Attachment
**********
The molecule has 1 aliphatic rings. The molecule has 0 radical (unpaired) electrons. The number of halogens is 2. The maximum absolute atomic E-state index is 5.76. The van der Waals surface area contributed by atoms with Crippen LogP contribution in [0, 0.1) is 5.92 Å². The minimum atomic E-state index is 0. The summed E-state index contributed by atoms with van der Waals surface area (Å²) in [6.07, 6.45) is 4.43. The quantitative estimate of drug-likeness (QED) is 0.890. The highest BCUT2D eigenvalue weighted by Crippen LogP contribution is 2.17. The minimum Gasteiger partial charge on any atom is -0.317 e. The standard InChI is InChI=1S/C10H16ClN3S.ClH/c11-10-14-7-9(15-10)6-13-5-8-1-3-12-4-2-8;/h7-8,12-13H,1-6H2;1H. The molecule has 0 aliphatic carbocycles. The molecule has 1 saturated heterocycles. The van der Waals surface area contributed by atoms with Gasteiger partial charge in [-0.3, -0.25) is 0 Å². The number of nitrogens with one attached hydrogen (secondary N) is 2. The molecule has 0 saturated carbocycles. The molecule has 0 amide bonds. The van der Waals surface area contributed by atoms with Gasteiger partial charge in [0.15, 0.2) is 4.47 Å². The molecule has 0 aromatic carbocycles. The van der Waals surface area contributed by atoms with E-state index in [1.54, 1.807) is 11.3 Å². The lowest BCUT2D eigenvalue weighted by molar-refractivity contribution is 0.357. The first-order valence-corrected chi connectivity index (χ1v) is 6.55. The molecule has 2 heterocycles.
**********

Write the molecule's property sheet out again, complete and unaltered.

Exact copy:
The molecule has 1 aliphatic rings. The molecule has 0 radical (unpaired) electrons. The number of halogens is 2. The maximum absolute atomic E-state index is 5.76. The van der Waals surface area contributed by atoms with Crippen LogP contribution in [0, 0.1) is 5.92 Å². The minimum atomic E-state index is 0. The summed E-state index contributed by atoms with van der Waals surface area (Å²) in [6.07, 6.45) is 4.43. The quantitative estimate of drug-likeness (QED) is 0.890. The highest BCUT2D eigenvalue weighted by Crippen LogP contribution is 2.17. The minimum Gasteiger partial charge on any atom is -0.317 e. The standard InChI is InChI=1S/C10H16ClN3S.ClH/c11-10-14-7-9(15-10)6-13-5-8-1-3-12-4-2-8;/h7-8,12-13H,1-6H2;1H. The molecule has 0 aliphatic carbocycles. The molecule has 1 saturated heterocycles. The van der Waals surface area contributed by atoms with Gasteiger partial charge in [-0.3, -0.25) is 0 Å². The number of nitrogens with one attached hydrogen (secondary N) is 2. The molecule has 0 saturated carbocycles. The molecule has 0 amide bonds. The van der Waals surface area contributed by atoms with Gasteiger partial charge in [0.15, 0.2) is 4.47 Å². The molecule has 0 aromatic carbocycles. The van der Waals surface area contributed by atoms with E-state index in [1.54, 1.807) is 11.3 Å². The lowest BCUT2D eigenvalue weighted by molar-refractivity contribution is 0.357. The first-order valence-corrected chi connectivity index (χ1v) is 6.55. The molecule has 2 heterocycles.